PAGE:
- Improved morale, recruitment and retention of nurses, doctors and technical staff. The continuous political fault finding, interference and reorganisation of the NHS damages staff motivation and patient satisfaction. The professionals need empowerment and clearer lines of authority. Local and national lobby groups press their vested interests to the detriment of the whole. The contribution of politics to the NHS is, in sum, counter-productive. Unfortunately, even if politicians back off, the NHS will continue to be subject to sniping by the media. Smaller organisational units would bring staff and patients closer to top management.
- Better management of the demand for NHS services which will always, and increasingly, outstrip supply capability, not least because they are free. Ways have to be found to cut unnecessary calls on A&E and GPs. Falls by the elderly are now treated by ambulance paramedics in the patients’ homes rather than carting them into A&E. Better for everyone.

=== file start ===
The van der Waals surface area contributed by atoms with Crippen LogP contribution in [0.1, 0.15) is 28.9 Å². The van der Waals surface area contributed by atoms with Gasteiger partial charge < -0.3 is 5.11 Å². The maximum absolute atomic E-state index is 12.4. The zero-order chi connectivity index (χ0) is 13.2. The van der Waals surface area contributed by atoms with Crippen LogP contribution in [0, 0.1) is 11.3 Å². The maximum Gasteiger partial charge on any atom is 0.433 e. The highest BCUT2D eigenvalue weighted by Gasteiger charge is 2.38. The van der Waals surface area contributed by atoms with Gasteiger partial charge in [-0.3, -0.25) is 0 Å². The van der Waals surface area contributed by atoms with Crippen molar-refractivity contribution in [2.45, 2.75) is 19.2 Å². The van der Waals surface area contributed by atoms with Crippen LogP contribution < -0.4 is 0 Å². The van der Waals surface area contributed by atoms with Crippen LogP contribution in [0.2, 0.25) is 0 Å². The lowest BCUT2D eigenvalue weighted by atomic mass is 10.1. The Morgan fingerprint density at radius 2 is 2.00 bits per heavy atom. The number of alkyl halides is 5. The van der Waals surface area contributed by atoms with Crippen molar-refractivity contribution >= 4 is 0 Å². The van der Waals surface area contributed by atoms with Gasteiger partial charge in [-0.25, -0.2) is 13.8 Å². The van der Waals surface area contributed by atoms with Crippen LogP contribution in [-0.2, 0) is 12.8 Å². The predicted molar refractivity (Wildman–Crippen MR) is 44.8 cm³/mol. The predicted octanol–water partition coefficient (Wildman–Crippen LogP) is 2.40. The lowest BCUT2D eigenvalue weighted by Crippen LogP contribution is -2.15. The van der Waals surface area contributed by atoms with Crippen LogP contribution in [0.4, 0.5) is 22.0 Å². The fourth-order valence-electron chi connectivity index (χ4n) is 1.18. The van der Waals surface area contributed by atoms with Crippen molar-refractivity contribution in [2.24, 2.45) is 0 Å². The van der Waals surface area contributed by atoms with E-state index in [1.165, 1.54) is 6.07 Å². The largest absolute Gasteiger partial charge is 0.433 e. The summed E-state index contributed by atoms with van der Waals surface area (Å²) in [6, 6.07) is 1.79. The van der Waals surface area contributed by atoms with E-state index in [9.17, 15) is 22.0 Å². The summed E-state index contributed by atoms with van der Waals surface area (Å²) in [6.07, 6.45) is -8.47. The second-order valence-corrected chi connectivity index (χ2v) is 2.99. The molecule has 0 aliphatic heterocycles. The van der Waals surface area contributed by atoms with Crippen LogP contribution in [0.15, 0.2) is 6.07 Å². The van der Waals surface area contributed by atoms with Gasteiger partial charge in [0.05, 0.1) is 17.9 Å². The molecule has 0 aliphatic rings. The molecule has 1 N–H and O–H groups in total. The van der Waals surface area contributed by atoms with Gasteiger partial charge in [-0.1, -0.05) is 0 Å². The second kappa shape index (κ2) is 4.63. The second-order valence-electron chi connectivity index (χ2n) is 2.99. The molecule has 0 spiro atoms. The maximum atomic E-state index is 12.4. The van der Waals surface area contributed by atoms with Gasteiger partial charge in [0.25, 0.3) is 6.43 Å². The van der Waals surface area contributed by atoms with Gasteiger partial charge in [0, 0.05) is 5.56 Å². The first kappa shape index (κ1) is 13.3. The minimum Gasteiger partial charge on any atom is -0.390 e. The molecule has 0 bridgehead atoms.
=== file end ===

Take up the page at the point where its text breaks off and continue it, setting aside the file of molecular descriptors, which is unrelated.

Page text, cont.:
- Balancing the books by continuing to streamline working methods and bureaucracy to release more patient time for doctors and nurses, simplify the allocation of resources and better interface with, and learn from, the private sector. The NHS could make much better use of IT. GPs in England use at least four IT systems, for example, which do not communicate adequately with each other or with hospitals. Acute hospitals should move more patients (sooner) into the less expensive cottage hospitals and convalescence homes.
- Focusing the NHS on curing the sick, surgery, mending limbs, medical treatment and maternity. At present, only 80.5% of the NHS England funding is devoted to its core role: primary and secondary healthcare. That streamlining would not reduce the quantity or quality of patient care and enable the adult social care budget to be doubled at no cost to the Exchequer.
The full paper, to which this is the introduction, will be released in September this year.
A 1988 paper on the NHS published by the Adam Smith Institute, Too Big to Manage can be found here